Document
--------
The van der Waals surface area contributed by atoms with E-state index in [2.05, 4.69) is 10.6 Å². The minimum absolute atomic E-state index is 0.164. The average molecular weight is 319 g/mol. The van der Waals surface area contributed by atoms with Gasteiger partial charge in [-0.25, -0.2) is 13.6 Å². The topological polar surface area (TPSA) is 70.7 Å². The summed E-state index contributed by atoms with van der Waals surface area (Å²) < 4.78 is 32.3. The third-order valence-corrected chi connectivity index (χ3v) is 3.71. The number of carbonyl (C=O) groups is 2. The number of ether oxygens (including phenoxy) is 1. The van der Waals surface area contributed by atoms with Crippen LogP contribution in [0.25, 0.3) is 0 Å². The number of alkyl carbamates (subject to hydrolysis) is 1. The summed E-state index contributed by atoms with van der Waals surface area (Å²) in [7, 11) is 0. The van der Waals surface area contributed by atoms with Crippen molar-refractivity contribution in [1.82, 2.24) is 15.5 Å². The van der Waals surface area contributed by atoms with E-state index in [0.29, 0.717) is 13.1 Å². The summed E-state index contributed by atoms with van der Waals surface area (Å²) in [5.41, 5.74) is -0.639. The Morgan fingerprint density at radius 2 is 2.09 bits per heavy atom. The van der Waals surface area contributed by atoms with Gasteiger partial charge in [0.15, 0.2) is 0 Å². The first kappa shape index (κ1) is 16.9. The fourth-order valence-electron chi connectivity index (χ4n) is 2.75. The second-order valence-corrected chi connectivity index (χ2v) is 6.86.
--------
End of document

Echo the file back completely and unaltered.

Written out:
The van der Waals surface area contributed by atoms with E-state index in [2.05, 4.69) is 10.6 Å². The minimum absolute atomic E-state index is 0.164. The average molecular weight is 319 g/mol. The van der Waals surface area contributed by atoms with Gasteiger partial charge in [-0.25, -0.2) is 13.6 Å². The topological polar surface area (TPSA) is 70.7 Å². The summed E-state index contributed by atoms with van der Waals surface area (Å²) < 4.78 is 32.3. The third-order valence-corrected chi connectivity index (χ3v) is 3.71. The number of carbonyl (C=O) groups is 2. The number of ether oxygens (including phenoxy) is 1. The van der Waals surface area contributed by atoms with Crippen LogP contribution in [0.25, 0.3) is 0 Å². The number of alkyl carbamates (subject to hydrolysis) is 1. The summed E-state index contributed by atoms with van der Waals surface area (Å²) in [7, 11) is 0. The van der Waals surface area contributed by atoms with Crippen molar-refractivity contribution in [1.82, 2.24) is 15.5 Å². The van der Waals surface area contributed by atoms with E-state index in [0.29, 0.717) is 13.1 Å². The summed E-state index contributed by atoms with van der Waals surface area (Å²) in [5.41, 5.74) is -0.639. The Morgan fingerprint density at radius 2 is 2.09 bits per heavy atom. The van der Waals surface area contributed by atoms with Gasteiger partial charge in [0.15, 0.2) is 0 Å². The first kappa shape index (κ1) is 16.9. The fourth-order valence-electron chi connectivity index (χ4n) is 2.75. The second-order valence-corrected chi connectivity index (χ2v) is 6.86.